In light of recent events in Europe, The New York Times tweeted out a public scan of two articles from late March 1939, about 5 months before World War II officially began in Europe. The (long and descriptive) headlines read:
REFUGEE TIDE RISES AS HITLER EXPANDS; Increasing Problem Presented to Other European States– Relief Groups Are Active MANY RECEIVED BY BRITAIN But Her Rules for Admittance Are Severe–Hundreds Enter Belgium Weekly in Secret
You can read the full articles easily online and read the opening right here:
The short version? For six years, by then, Europe had grappled with hundreds of thousands of desperate refugees secretly crossing their borders to escape Nazi Germany and its pre-war annexed territories. Many countries (such as Belgium) responded by turning people away or sending them back. Britain had very tight rules, usually requiring entrants to a have a job lined up or proof of plans to move on to a different country from there.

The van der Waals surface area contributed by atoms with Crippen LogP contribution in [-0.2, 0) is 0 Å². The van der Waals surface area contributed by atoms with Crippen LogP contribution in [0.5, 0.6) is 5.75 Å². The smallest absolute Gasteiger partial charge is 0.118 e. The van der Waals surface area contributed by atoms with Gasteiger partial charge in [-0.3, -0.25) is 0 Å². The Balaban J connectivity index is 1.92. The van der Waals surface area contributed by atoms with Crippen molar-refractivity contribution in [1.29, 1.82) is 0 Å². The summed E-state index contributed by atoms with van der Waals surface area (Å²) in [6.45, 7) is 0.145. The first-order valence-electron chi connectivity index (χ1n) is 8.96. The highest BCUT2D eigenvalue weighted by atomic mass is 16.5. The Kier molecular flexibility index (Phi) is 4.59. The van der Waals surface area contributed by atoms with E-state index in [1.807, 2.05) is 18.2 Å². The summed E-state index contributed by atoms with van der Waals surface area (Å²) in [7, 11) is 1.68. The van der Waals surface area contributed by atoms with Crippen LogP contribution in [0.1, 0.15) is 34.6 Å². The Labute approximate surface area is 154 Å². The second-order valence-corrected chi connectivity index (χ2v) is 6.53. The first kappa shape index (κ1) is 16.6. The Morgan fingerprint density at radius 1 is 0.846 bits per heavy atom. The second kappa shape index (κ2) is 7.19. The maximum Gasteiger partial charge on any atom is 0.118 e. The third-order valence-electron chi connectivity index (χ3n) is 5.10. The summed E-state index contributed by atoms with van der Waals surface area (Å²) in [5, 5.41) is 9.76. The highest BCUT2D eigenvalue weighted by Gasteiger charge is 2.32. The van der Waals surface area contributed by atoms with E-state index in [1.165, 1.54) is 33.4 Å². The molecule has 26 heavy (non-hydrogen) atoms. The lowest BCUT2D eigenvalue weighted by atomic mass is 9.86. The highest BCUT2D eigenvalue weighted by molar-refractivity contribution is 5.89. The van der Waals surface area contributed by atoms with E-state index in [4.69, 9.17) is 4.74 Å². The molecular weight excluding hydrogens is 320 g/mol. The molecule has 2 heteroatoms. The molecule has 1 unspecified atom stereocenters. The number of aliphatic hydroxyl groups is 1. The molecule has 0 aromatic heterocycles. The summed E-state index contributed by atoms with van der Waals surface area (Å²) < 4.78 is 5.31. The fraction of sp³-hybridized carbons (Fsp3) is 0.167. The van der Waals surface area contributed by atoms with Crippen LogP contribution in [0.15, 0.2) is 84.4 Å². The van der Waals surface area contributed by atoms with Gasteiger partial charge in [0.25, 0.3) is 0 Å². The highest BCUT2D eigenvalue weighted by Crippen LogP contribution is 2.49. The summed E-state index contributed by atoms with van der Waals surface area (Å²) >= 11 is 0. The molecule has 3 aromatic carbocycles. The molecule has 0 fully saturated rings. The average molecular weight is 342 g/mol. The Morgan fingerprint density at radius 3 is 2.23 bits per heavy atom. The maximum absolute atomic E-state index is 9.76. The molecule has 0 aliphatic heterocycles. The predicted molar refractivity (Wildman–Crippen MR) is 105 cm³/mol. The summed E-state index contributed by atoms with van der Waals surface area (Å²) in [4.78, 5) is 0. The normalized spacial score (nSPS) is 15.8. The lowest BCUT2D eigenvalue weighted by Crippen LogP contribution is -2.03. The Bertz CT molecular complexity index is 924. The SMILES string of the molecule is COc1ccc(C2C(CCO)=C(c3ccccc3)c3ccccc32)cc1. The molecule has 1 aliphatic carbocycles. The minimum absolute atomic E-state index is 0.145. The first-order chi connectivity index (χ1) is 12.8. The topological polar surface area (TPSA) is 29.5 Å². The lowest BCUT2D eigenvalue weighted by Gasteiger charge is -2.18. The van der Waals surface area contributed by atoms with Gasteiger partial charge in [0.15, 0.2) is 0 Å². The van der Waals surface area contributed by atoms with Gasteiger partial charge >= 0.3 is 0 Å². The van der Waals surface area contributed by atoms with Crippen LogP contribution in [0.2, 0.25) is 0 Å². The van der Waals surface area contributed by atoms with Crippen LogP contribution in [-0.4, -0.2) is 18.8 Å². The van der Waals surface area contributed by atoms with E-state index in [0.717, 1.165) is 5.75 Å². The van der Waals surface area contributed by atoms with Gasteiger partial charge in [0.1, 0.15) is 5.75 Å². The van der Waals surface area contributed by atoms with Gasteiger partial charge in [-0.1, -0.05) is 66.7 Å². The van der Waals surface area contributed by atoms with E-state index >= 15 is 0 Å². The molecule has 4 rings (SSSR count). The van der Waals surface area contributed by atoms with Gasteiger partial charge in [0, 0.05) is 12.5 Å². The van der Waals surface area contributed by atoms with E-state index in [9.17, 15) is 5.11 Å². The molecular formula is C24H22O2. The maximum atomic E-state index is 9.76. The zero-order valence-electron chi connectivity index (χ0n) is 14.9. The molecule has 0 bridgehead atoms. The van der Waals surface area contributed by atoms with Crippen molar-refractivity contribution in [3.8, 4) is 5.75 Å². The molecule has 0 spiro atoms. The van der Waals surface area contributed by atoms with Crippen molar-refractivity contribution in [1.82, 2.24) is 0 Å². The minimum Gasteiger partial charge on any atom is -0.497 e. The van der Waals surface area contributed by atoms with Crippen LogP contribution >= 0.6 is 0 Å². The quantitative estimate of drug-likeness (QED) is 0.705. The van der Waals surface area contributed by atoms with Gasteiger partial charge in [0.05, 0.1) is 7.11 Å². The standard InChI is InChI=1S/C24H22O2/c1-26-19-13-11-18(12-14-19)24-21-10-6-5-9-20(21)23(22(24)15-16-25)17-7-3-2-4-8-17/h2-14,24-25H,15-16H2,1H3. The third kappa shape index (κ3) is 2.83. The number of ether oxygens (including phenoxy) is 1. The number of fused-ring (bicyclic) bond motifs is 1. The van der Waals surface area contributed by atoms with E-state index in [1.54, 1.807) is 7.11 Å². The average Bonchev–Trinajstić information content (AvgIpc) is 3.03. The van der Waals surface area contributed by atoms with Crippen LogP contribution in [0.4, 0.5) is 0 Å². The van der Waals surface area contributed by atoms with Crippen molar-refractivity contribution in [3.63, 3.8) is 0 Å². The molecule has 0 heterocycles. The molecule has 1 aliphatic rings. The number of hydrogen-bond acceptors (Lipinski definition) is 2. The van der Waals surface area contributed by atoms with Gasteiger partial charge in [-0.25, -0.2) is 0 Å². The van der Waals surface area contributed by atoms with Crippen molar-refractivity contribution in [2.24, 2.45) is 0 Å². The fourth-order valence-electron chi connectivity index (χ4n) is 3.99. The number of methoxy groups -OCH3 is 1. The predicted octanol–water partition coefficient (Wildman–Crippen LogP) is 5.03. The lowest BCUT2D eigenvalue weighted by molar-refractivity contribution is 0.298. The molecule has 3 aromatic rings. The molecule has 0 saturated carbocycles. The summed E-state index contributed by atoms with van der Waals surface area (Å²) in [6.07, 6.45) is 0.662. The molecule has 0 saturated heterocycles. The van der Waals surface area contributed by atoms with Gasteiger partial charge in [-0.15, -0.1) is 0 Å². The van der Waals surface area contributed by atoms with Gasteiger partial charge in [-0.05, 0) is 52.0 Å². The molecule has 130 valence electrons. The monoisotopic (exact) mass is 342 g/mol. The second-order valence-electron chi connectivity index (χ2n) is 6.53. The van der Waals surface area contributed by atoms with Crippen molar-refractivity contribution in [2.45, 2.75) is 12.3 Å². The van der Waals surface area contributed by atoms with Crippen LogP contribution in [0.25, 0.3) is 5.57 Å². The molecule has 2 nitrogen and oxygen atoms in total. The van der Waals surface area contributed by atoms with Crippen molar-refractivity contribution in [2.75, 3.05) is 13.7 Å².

It’s worth remembering these stories and how bad they look in hindsight, as countries today consider turning people away — as they flee Syria, Afghanistan, and Eritrea — and suggest these refugees are dangerous outsiders or only migrants trying to take jobs from citizens.
Fortunately, as the article above also demonstrates, sometimes civil society actually does step up when the government balks. We saw that again this week in Iceland when 11,000 citizens volunteered to open their homes to refugees of the Syrian Civil War after the Icelandic government claimed there was only room for 50 people. But much more than that will be needed all across Europe.